Many different factors drive the Dow Jones Industrial Average (DJIA). The aggregate performance of the component companies revealed in quarterly company earnings reports is the main one. US and global macroeconomic data also contributes as it impacts on investor sentiment. The level of interest rates, set by the Federal Reserve (Fed), also influences the DJIA as it affects the cost of credit, on which many corporations are heavily reliant. Therefore, inflation can be a major driver as well as other metrics which impact the Fed decisions.
Dow Theory is a method for identifying the primary trend of the stock market developed by Charles Dow. A key step is to compare the direction of the Dow Jones Industrial Average (DJIA) and the Dow Jones Transportation Average (DJTA) and only follow trends where both are moving in the same direction. Volume is a confirmatory criteria. The theory uses elements of peak and trough analysis. Dow’s theory posits three trend phases: accumulation, when smart money starts buying or selling; public participation, when the wider public joins in; and distribution, when the smart money exits.
There are a number of ways to trade the DJIA. One is to use ETFs which allow investors to trade the DJIA as a single security, rather than having to buy shares in all 30 constituent companies. A leading example is the SPDR Dow Jones Industrial Average ETF (DIA). DJIA futures contracts enable traders to speculate on the future value of the index and Options provide the right, but not the obligation, to buy or sell the index at a predetermined price in the future. Mutual funds enable investors to buy a share of a diversified portfolio of DJIA stocks thus providing exposure to the overall index.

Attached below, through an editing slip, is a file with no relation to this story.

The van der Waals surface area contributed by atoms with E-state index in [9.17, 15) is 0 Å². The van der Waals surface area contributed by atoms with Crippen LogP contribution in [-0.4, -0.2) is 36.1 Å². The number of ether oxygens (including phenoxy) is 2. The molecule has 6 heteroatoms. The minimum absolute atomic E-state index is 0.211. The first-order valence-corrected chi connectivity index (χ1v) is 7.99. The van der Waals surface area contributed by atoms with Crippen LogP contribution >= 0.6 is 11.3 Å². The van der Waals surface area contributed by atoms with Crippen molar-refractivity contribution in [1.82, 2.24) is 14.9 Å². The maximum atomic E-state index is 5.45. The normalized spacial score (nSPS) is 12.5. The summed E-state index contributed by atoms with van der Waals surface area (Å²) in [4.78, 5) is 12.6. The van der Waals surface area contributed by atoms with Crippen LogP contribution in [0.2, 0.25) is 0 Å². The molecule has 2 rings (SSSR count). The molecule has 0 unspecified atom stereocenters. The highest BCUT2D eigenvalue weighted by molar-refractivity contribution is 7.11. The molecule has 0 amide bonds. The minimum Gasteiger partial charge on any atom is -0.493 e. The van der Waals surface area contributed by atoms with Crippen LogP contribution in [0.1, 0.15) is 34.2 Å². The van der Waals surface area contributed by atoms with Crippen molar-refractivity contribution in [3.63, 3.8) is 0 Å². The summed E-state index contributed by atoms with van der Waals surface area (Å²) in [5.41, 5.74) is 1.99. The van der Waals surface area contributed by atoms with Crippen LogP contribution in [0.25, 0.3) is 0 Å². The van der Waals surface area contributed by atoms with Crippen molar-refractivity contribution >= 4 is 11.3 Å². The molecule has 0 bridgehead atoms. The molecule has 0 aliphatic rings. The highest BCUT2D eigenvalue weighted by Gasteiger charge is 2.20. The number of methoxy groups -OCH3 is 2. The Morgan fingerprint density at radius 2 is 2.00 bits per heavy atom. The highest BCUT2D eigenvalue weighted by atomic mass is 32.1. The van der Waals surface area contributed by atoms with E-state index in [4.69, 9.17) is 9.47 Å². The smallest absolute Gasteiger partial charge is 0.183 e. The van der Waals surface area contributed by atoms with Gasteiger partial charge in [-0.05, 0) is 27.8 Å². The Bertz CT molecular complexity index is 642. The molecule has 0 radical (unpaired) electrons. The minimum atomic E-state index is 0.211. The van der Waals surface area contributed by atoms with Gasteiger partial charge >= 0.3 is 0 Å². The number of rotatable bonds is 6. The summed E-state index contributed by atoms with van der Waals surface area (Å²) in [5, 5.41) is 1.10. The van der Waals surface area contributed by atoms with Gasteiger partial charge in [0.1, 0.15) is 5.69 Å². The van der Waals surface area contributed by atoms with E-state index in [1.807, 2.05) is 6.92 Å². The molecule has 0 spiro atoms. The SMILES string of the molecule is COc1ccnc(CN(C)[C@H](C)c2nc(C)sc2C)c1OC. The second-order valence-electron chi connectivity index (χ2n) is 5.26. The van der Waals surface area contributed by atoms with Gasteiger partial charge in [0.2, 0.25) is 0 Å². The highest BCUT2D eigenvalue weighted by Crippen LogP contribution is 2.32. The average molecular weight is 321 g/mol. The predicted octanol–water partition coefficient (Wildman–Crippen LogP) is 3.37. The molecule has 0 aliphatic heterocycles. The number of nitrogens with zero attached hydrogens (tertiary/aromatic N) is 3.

What they said about the market – Meredith Whitney
Analyst Meredith Whitney, who heads the Whitney Advisory Group, says that US housing prices are destined to begin a downtrend in 2024. Slightly more than half of Americans above the age of 50 are planning to downsize their homes. Since this group owns more than 70% of all US homes, this trend could push 30 million houses onto the market in the next few years. Whitney believes this trend will push enough supply onto the market that home prices will need to fall. Additionally, the high interest rate environment leading to higher mortgage payments will reduce the number of buyers until falling home prices help to pick up the slack.
“That’s why prices have got to come down to be commensurate with rates. There’s a mismatch here.”
Dow Jones Industrial Average forecast: Reason for optimism
Last Friday, the Dow Jones Industrial Average broke above the three-month downtrend that began on August 1. The break involved a gap up, a sign that the breach was likely not a false signal.
In addition, Tuesday’s close was slightly above the lower high on October 17. This means that the DJIA has created a new higher high, which is necessary if a longer-term rally is to begin.
The next stage will likely see the Dow Jones index reach resistance within the 34,300 to 34,7000 volume band. This region has acted as both support and resistance for most of 2023, so it is viewed with real significance. Bulls will look to enter once this week’s rally pulls back to retest the top trendline of the former price channel.
Dow Jones Industrial Average daily chart